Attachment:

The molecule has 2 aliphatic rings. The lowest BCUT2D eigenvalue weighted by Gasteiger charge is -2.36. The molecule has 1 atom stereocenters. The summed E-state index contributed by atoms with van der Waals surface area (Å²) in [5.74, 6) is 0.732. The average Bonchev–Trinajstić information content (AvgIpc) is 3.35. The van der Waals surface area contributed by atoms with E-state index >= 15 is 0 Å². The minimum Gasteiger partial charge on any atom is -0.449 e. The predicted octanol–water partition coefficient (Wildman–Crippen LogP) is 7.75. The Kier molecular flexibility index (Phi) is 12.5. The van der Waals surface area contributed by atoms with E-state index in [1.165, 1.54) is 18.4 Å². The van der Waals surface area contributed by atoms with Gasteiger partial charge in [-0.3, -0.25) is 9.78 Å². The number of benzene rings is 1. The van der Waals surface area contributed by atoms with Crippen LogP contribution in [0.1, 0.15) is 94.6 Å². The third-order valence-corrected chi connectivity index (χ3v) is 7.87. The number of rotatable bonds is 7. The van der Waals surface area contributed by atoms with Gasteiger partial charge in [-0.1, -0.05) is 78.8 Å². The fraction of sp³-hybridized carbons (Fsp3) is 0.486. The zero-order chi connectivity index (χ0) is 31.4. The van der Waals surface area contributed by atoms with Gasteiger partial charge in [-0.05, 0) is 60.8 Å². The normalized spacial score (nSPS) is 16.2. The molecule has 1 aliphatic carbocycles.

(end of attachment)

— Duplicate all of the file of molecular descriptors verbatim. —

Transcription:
The molecule has 2 aliphatic rings. The lowest BCUT2D eigenvalue weighted by Gasteiger charge is -2.36. The molecule has 1 atom stereocenters. The summed E-state index contributed by atoms with van der Waals surface area (Å²) in [5.74, 6) is 0.732. The average Bonchev–Trinajstić information content (AvgIpc) is 3.35. The van der Waals surface area contributed by atoms with E-state index >= 15 is 0 Å². The minimum Gasteiger partial charge on any atom is -0.449 e. The predicted octanol–water partition coefficient (Wildman–Crippen LogP) is 7.75. The Kier molecular flexibility index (Phi) is 12.5. The van der Waals surface area contributed by atoms with E-state index in [1.165, 1.54) is 18.4 Å². The van der Waals surface area contributed by atoms with Gasteiger partial charge in [-0.3, -0.25) is 9.78 Å². The number of benzene rings is 1. The van der Waals surface area contributed by atoms with Crippen LogP contribution in [0.1, 0.15) is 94.6 Å². The third-order valence-corrected chi connectivity index (χ3v) is 7.87. The number of rotatable bonds is 7. The van der Waals surface area contributed by atoms with Gasteiger partial charge in [-0.1, -0.05) is 78.8 Å². The fraction of sp³-hybridized carbons (Fsp3) is 0.486. The zero-order chi connectivity index (χ0) is 31.4. The van der Waals surface area contributed by atoms with Gasteiger partial charge in [-0.05, 0) is 60.8 Å². The normalized spacial score (nSPS) is 16.2. The molecule has 1 aliphatic carbocycles.